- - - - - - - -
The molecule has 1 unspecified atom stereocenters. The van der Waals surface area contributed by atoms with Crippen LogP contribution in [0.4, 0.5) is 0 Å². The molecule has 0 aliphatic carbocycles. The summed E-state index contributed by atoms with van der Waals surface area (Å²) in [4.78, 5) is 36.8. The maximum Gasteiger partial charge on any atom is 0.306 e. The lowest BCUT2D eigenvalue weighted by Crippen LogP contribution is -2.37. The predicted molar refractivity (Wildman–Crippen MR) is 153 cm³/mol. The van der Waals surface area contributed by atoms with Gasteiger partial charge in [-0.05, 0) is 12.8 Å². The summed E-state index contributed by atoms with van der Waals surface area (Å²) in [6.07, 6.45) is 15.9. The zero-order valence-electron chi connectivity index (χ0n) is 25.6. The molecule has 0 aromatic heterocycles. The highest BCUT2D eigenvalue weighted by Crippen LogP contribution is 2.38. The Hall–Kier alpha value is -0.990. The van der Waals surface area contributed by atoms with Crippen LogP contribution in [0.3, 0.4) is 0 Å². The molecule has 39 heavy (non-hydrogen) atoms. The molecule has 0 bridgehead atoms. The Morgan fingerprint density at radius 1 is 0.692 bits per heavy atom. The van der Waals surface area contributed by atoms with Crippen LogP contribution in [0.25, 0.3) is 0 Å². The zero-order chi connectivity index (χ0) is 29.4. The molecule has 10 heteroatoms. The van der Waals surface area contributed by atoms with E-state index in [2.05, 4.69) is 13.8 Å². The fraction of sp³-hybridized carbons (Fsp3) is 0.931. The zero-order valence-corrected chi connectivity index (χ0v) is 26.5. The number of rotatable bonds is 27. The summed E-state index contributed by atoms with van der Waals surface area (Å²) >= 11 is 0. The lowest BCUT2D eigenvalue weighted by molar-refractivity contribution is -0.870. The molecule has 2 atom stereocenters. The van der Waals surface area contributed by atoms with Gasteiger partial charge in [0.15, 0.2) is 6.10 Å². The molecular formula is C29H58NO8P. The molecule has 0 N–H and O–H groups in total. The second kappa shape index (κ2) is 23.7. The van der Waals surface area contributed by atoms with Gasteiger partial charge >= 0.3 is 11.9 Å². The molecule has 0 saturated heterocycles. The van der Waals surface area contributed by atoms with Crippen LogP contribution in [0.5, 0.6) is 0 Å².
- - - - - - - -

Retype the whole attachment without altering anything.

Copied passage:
The molecule has 1 unspecified atom stereocenters. The van der Waals surface area contributed by atoms with Crippen LogP contribution in [0.4, 0.5) is 0 Å². The molecule has 0 aliphatic carbocycles. The summed E-state index contributed by atoms with van der Waals surface area (Å²) in [4.78, 5) is 36.8. The maximum Gasteiger partial charge on any atom is 0.306 e. The lowest BCUT2D eigenvalue weighted by Crippen LogP contribution is -2.37. The predicted molar refractivity (Wildman–Crippen MR) is 153 cm³/mol. The van der Waals surface area contributed by atoms with Gasteiger partial charge in [-0.05, 0) is 12.8 Å². The summed E-state index contributed by atoms with van der Waals surface area (Å²) in [6.07, 6.45) is 15.9. The zero-order valence-electron chi connectivity index (χ0n) is 25.6. The molecule has 0 aromatic heterocycles. The highest BCUT2D eigenvalue weighted by Crippen LogP contribution is 2.38. The Hall–Kier alpha value is -0.990. The van der Waals surface area contributed by atoms with Crippen LogP contribution in [0.3, 0.4) is 0 Å². The molecule has 39 heavy (non-hydrogen) atoms. The molecule has 0 bridgehead atoms. The Morgan fingerprint density at radius 1 is 0.692 bits per heavy atom. The van der Waals surface area contributed by atoms with Crippen LogP contribution in [0.25, 0.3) is 0 Å². The zero-order chi connectivity index (χ0) is 29.4. The molecule has 10 heteroatoms. The van der Waals surface area contributed by atoms with E-state index in [2.05, 4.69) is 13.8 Å². The fraction of sp³-hybridized carbons (Fsp3) is 0.931. The zero-order valence-corrected chi connectivity index (χ0v) is 26.5. The number of rotatable bonds is 27. The summed E-state index contributed by atoms with van der Waals surface area (Å²) >= 11 is 0. The lowest BCUT2D eigenvalue weighted by molar-refractivity contribution is -0.870. The molecule has 2 atom stereocenters. The van der Waals surface area contributed by atoms with Gasteiger partial charge in [0.15, 0.2) is 6.10 Å². The molecular formula is C29H58NO8P. The molecule has 0 N–H and O–H groups in total. The second kappa shape index (κ2) is 23.7. The van der Waals surface area contributed by atoms with Gasteiger partial charge >= 0.3 is 11.9 Å². The molecule has 0 saturated heterocycles. The van der Waals surface area contributed by atoms with Crippen LogP contribution in [0.5, 0.6) is 0 Å².